(A) The oxygenation reaction of tetrameric Hb (α2β2) involves an allosteric transition in quaternary structure from the low-affinity T-state to the high-affinity R-state. The oxygenation-induced T→R transition entails a breakage of salt bridges and hydrogen bonds within and between subunits (open squares), dissociation of allosterically bound organic phosphates (OPHs), Cl- ions, and protons, and the release of heat (heme oxygenation is an exothermic reaction). Deoxygenation-linked proton binding occurs at multiple residues in the α- and β-chains, Cl- binding mainly occurs at the N-terminal α-amino groups of the α- and β-chains in addition to other residues in both chains, and phosphate binding occurs between the β-chains in the central cavity of the Hb tetramer. (B) O2-equilibrium curves for purified Hb in the absence of allosteric effectors (stripped) and in the presence of chloride ions (+Cl-) and organic phosphates (+OPH). The preferential binding of allosteric effectors to deoxyHb stabilizes the T-state, thereby shifting the allosteric equilibrium in favor of the low-affinity quaternary structure. The O2-equilibrium curves are therefore right-shifted (Hb-O2 affinity is reduced) in the presence of allosteric effectors. Hb-O2 affinity is indexed by the P50 value—the PO2 at which Hb is half-saturated. The sigmoidal shape of the O2-equilibrium curves reflects cooperative O2-binding, involving a PO2-dependent shift from low- to high-affinity conformations.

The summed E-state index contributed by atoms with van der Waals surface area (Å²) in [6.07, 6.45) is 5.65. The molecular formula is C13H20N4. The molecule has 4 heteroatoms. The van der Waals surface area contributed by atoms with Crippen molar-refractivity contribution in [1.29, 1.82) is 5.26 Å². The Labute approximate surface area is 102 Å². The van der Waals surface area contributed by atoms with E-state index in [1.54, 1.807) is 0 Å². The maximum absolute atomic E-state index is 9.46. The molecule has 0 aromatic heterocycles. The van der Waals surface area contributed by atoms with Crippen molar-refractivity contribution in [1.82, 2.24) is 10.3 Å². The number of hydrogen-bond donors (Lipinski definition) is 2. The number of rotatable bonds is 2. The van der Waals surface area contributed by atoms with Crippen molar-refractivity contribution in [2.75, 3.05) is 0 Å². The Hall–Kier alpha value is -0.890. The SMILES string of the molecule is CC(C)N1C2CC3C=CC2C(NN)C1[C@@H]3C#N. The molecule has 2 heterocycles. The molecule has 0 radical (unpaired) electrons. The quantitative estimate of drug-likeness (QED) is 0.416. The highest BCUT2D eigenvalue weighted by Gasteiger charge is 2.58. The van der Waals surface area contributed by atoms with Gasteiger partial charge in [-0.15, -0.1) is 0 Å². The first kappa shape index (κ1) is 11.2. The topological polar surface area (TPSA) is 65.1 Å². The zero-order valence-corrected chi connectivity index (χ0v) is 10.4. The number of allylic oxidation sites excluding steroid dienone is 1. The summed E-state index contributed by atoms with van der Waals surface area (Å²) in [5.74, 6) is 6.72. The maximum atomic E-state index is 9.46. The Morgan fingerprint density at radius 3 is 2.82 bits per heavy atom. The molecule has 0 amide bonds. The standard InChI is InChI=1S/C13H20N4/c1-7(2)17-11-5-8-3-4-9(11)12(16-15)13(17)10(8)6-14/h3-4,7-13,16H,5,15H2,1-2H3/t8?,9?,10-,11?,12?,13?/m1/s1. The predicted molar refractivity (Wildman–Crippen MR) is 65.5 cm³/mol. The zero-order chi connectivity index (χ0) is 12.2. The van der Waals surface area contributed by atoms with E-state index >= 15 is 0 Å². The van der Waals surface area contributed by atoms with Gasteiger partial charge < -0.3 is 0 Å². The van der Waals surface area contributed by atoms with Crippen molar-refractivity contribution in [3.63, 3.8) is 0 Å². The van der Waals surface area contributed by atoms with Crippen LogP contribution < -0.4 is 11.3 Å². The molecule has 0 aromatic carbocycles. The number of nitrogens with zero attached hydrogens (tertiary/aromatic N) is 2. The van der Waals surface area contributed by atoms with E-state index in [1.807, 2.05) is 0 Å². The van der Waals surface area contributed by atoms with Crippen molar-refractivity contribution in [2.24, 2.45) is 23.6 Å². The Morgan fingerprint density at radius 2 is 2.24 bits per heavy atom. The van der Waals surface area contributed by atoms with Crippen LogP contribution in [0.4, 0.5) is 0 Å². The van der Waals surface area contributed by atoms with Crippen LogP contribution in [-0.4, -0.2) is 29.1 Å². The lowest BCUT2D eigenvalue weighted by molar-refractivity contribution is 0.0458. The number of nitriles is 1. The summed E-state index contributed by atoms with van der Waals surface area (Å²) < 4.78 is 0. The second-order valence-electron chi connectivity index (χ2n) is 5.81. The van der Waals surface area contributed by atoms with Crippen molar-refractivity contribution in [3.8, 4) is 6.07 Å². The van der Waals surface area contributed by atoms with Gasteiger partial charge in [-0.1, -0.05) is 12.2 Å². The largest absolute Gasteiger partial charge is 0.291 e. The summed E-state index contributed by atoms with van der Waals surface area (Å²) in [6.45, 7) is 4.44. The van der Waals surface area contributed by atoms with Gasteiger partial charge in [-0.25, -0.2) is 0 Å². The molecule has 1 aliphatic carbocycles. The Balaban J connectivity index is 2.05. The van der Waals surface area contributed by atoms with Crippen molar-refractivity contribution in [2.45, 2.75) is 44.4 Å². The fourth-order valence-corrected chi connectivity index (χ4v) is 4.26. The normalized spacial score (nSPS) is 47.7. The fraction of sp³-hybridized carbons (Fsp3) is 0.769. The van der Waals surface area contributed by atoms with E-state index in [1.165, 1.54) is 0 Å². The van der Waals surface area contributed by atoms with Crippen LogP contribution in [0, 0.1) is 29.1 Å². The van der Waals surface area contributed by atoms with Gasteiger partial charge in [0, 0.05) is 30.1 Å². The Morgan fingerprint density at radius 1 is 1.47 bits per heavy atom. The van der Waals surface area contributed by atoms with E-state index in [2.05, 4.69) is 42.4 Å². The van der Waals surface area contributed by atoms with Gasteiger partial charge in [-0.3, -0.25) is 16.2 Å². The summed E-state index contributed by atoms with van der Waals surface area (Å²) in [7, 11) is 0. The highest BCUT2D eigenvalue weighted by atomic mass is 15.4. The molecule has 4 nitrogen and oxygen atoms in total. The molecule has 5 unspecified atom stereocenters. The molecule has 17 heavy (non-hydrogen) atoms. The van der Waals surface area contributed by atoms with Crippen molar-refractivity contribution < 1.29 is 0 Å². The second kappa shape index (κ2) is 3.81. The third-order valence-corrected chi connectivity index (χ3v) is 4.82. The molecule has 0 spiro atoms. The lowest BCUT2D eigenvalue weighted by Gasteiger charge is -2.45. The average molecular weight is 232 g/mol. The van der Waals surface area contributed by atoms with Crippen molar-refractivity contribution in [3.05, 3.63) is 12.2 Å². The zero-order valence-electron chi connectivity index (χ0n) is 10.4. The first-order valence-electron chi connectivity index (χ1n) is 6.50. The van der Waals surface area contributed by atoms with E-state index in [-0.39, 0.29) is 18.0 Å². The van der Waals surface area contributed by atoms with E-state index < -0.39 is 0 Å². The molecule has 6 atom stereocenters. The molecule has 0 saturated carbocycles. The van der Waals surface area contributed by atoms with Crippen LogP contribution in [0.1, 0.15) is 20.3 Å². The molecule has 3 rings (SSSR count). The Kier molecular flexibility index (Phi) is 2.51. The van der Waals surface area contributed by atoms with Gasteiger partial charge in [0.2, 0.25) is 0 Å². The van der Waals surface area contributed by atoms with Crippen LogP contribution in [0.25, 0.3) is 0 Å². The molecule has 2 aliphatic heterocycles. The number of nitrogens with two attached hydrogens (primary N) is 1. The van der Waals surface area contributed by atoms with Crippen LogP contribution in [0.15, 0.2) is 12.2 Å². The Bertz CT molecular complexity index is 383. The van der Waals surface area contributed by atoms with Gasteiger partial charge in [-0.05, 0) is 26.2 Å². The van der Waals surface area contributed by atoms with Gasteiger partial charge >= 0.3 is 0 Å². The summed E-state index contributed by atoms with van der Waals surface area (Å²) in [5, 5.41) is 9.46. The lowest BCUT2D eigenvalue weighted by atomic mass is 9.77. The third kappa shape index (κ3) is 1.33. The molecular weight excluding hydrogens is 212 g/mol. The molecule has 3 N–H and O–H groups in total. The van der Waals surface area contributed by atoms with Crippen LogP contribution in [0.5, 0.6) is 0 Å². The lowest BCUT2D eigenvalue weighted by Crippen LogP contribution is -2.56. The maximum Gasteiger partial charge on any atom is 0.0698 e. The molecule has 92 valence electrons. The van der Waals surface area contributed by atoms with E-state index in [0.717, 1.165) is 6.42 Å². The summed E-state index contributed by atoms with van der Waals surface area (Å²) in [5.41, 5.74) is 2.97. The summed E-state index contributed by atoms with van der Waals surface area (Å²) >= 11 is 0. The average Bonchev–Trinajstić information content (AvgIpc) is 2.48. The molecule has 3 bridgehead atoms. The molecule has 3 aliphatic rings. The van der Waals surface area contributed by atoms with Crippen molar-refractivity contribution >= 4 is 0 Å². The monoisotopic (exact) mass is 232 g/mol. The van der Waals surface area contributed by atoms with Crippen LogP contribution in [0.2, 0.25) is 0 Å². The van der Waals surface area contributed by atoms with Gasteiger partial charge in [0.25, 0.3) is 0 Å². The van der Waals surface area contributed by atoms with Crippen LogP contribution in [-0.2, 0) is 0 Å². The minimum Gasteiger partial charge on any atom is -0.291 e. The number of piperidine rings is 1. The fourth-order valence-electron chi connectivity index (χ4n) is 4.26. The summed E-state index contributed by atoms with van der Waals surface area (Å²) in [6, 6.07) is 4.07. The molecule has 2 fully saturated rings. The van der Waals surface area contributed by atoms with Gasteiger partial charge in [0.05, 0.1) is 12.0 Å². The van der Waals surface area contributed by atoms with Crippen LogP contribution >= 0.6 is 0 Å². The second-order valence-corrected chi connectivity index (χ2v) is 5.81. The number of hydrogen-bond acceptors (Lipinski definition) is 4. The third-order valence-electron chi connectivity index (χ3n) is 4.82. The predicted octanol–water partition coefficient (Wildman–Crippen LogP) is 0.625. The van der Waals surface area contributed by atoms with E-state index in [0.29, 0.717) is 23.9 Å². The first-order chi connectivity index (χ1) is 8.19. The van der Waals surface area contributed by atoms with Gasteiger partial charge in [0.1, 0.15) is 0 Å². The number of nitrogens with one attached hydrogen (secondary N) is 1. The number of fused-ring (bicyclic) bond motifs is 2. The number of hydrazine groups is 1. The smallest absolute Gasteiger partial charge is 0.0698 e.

S2 Fig. Alignment of αA-, αD-, and βA-globin amino acid sequences in the set of focal waterfowl taxa.
S3 Fig. Alignment of amino acid sites in the αA-globin gene that differ in one or more comparisons between high- and low-altitude sister taxa (highlighted in yellow).